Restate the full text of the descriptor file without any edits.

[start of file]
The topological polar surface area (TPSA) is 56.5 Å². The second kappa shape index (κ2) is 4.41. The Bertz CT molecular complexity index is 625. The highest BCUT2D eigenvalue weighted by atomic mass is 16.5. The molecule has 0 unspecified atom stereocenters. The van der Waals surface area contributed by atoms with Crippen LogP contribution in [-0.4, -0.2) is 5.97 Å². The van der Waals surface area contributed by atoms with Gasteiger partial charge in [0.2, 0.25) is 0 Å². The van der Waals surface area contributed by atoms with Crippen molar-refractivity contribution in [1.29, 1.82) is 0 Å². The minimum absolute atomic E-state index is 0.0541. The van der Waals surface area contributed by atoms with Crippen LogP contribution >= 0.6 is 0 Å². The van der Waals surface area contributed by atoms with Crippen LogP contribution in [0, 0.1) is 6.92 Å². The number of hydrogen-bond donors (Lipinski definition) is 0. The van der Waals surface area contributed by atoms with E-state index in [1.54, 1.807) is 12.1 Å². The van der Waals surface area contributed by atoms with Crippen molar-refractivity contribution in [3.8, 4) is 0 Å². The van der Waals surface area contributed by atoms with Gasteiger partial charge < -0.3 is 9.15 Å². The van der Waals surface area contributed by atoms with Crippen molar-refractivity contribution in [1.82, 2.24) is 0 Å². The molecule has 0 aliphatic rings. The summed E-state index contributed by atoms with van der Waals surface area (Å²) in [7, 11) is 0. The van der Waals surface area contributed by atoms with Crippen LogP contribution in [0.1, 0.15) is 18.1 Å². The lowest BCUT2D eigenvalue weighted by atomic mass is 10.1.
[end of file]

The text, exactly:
The topological polar surface area (TPSA) is 56.5 Å². The second kappa shape index (κ2) is 4.41. The Bertz CT molecular complexity index is 625. The highest BCUT2D eigenvalue weighted by atomic mass is 16.5. The molecule has 0 unspecified atom stereocenters. The van der Waals surface area contributed by atoms with Crippen LogP contribution in [-0.4, -0.2) is 5.97 Å². The van der Waals surface area contributed by atoms with Gasteiger partial charge in [0.2, 0.25) is 0 Å². The van der Waals surface area contributed by atoms with Crippen molar-refractivity contribution in [1.29, 1.82) is 0 Å². The minimum absolute atomic E-state index is 0.0541. The van der Waals surface area contributed by atoms with Crippen LogP contribution >= 0.6 is 0 Å². The van der Waals surface area contributed by atoms with Crippen LogP contribution in [0, 0.1) is 6.92 Å². The number of hydrogen-bond donors (Lipinski definition) is 0. The van der Waals surface area contributed by atoms with E-state index in [1.54, 1.807) is 12.1 Å². The van der Waals surface area contributed by atoms with Crippen molar-refractivity contribution in [3.8, 4) is 0 Å². The van der Waals surface area contributed by atoms with Gasteiger partial charge < -0.3 is 9.15 Å². The van der Waals surface area contributed by atoms with Crippen molar-refractivity contribution in [1.82, 2.24) is 0 Å². The molecule has 0 aliphatic rings. The summed E-state index contributed by atoms with van der Waals surface area (Å²) in [7, 11) is 0. The van der Waals surface area contributed by atoms with Crippen LogP contribution in [0.1, 0.15) is 18.1 Å². The lowest BCUT2D eigenvalue weighted by atomic mass is 10.1.